# 3. A story about a wonderful moment of slowness
I heard this story from Mr. Rogers when he gave the commencement speech at Middlebury College in 2001. It was a rainy Sunday morning, a few days after my husband's mother died. Bill and I were both weepy and raw and didn't know what to do with ourselves. Otherwise, I don't think we would have chosen to go stand in the rain on a Sunday morning to hear what the host of a kid show had to say.
It was one of the best speeches ever. Unpretentious, sweet without being cloying, reminding us of important things by telling us stories, little anecdotes, memories collected from here and there, a magpie of a speech, a model for what this slug of a blog is attempting to do, tell stories, share insights and discoveries that happen when we slow down and write the world.
The story he told was about something that had happened at the Special Olympics in Seattle a few years before. Nine contestants had signed up for the 100-yard dash, all of them handicapped in some way. When the gun sounded, they all took off. But then one of the kids, a little boy, fell and started crying. The other contestants heard him, turned around, and every single one of them ran back. They picked him up, and then the kids all linked arms and walked to the finish line together. They all finished the race at the same time! And when they did, the crowd went wild; People stood up and cheered and clapped for a long while.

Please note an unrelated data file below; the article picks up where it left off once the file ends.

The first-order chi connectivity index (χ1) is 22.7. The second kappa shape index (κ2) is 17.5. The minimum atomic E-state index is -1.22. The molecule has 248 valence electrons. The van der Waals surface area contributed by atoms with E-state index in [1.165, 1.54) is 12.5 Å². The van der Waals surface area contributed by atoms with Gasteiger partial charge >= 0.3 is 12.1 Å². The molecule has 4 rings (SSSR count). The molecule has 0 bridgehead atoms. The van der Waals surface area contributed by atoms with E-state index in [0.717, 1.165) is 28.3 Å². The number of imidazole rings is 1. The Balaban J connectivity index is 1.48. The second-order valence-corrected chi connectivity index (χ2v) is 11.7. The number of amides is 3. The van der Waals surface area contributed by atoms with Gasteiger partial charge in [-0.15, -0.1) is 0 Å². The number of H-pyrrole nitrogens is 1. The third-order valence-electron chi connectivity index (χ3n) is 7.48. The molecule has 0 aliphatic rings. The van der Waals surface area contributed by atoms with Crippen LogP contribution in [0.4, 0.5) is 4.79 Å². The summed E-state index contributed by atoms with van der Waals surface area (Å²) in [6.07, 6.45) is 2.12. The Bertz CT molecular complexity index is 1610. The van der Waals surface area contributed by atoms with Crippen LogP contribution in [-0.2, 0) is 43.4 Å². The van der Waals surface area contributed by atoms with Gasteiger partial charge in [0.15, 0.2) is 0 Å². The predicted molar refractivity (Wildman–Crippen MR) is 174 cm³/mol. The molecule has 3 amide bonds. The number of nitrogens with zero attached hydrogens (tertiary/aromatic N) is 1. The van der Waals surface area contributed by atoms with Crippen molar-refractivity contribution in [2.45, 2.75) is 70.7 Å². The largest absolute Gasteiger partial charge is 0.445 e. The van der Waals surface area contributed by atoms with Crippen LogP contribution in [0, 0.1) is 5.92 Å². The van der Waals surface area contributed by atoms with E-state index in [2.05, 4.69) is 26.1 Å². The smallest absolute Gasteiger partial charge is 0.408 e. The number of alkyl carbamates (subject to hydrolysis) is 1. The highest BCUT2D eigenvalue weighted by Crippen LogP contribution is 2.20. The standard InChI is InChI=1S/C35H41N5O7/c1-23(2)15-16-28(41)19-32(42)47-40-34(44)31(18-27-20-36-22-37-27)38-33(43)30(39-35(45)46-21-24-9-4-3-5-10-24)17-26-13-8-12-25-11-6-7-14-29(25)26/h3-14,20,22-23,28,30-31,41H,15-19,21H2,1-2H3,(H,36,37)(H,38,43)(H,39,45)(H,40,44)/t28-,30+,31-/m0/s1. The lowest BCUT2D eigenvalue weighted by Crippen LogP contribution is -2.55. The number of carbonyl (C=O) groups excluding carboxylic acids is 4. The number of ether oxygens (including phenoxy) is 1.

"And you know why?" Mr. Rogers asked. "Because deep down we know that what matters in this life is much more than winning for ourselves. What really matters is helping others win, too, even if it means slowing down and changing our course now and then."
Slowing down to help others. Creating communities in which we all win. Somebody loves us all. Nothing human is alien to us. Stories and poems have always known this. And the older I get, the more I know this.